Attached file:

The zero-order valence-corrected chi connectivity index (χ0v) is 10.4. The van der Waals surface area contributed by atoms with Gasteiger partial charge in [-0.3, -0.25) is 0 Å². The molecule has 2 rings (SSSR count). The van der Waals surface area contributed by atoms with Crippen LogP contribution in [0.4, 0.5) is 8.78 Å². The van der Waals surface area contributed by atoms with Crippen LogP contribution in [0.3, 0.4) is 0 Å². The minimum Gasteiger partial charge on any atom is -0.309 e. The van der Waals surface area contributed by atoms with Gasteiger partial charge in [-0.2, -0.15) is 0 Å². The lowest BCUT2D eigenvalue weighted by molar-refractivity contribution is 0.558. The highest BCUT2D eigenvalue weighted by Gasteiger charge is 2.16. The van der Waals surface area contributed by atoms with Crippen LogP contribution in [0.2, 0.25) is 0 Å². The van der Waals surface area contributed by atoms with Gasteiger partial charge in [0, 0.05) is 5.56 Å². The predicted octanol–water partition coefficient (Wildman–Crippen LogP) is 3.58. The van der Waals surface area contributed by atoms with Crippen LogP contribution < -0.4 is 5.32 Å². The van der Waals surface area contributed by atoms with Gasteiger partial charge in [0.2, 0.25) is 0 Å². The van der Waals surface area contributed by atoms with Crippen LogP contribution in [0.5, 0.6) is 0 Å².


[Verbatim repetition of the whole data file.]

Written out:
The zero-order valence-corrected chi connectivity index (χ0v) is 10.4. The van der Waals surface area contributed by atoms with Gasteiger partial charge in [-0.3, -0.25) is 0 Å². The molecule has 2 rings (SSSR count). The van der Waals surface area contributed by atoms with Crippen LogP contribution in [0.4, 0.5) is 8.78 Å². The van der Waals surface area contributed by atoms with Crippen LogP contribution in [0.3, 0.4) is 0 Å². The minimum Gasteiger partial charge on any atom is -0.309 e. The van der Waals surface area contributed by atoms with Gasteiger partial charge in [-0.2, -0.15) is 0 Å². The lowest BCUT2D eigenvalue weighted by molar-refractivity contribution is 0.558. The highest BCUT2D eigenvalue weighted by Gasteiger charge is 2.16. The van der Waals surface area contributed by atoms with Crippen LogP contribution in [0.2, 0.25) is 0 Å². The van der Waals surface area contributed by atoms with Gasteiger partial charge in [0, 0.05) is 5.56 Å². The predicted octanol–water partition coefficient (Wildman–Crippen LogP) is 3.58. The van der Waals surface area contributed by atoms with Crippen LogP contribution < -0.4 is 5.32 Å². The van der Waals surface area contributed by atoms with Gasteiger partial charge in [0.2, 0.25) is 0 Å². The van der Waals surface area contributed by atoms with Crippen LogP contribution in [0.5, 0.6) is 0 Å².